Contrary to expectation, Steinman says, “we were really surprised that Aβ made paralysis get better and reduced the pathological hallmarks of inflammation” in the brain. The animals showed a decrease in brain and spinal cord lesions, a reduction in T cells and other lymphocytes infiltrating into the brain, and a decline in inflammatory cytokines in the peripheral blood. As a final test, the investigators blocked APP production by deleting the gene for that protein in mice and then induced EAE in the rodents; the demyelinating symptoms intensified. “When we gave it exogenously, the disease improved, and when we knocked it out, things got worse,” Steinman says.
The findings were so unexpected, Steinman says, that the group’s first reaction was, “It must be a mistake. We must have switched the cages, somebody reversed the cards [labeling the cages], … let’s do it again.” But they got the same outcomes in the second round.
Aβ is “one of the most pathological molecules in the museum of neurological diseases,” Steinman says. However, it isn’t unusual for molecules to have dual, seemingly opposing properties, he adds—like the two-faced god Janus. A famous example is steroids, which are natural hormones that relieve inflammation, but they can lead to obesity and thinning bones when produced in excess, as in Cushing’s disease.
The report raises anew fundamental questions about the normal physiological role of Aβ. The mainstream wisdom has long been that it is mere “junk” with no functional purpose, let alone any beneficial activity, says neuroscientist Robert Moir of Massachusetts General Hospital in Charlestown. Most Alzheimer researchers “will be pretty skeptical” of the Stanford group’s findings, he says, noting that the field has an “almost faith-based belief that Aβ is bad.” Although substantial data back the idea that the peptide is pro-inflammatory, he points out that “nobody’s really looked to see whether it has any anti-inflammatory activities.”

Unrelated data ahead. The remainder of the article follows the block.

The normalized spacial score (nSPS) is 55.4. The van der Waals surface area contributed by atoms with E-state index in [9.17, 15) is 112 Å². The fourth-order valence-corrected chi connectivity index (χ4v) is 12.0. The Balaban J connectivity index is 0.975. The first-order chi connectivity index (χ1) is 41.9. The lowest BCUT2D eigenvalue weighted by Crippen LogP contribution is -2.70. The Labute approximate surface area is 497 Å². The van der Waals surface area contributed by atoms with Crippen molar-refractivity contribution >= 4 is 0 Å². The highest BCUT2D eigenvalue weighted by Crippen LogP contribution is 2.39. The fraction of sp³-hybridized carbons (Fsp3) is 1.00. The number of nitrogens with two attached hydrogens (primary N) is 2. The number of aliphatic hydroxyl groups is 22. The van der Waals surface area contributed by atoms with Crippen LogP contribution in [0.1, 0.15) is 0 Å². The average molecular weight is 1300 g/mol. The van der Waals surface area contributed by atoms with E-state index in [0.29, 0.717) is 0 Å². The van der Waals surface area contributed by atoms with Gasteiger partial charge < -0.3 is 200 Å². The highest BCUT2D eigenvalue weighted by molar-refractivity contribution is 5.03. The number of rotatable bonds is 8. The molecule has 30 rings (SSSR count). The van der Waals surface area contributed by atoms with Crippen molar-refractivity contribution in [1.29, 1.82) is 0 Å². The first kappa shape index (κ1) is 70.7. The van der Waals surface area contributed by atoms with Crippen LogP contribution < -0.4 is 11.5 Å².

But Moir himself has an unconventional viewpoint: In 2010, he and colleague Rudolph Tanzi proposed that Aβ belongs to a family of antimicrobial proteins (AMPs), which serve as the body’s natural antibiotic molecules and adjust immune defense responses. Their research has identified many characteristics that Aβ shares with an AMP called LL-37, including a beta-pleated sheet structure that tends to assemble into insoluble fibrils; soluble oligomers of LL-37 (a mix of beta sheets and other structures) can also be toxic to cells (see “Prague: Aβ Rehabilitated as an Antimicrobial Protein?”; Soscia et al., 2010). What’s more, LL-37 plays a double role of rousing inflammation in some scenarios and squelching it in others (Nijnik et al., 2009). In that light, the discovery that Aβ appears to reduce inflammation and inhibit T cells is consistent with normal AMP functioning, Moir says—and “fits in rather well” with his and Tanzi’s hypothesis that Aβ is a key part of an innate immune defense that, in Alzheimer disease, goes “into overdrive in response to a perceived, although not necessarily real, challenge.”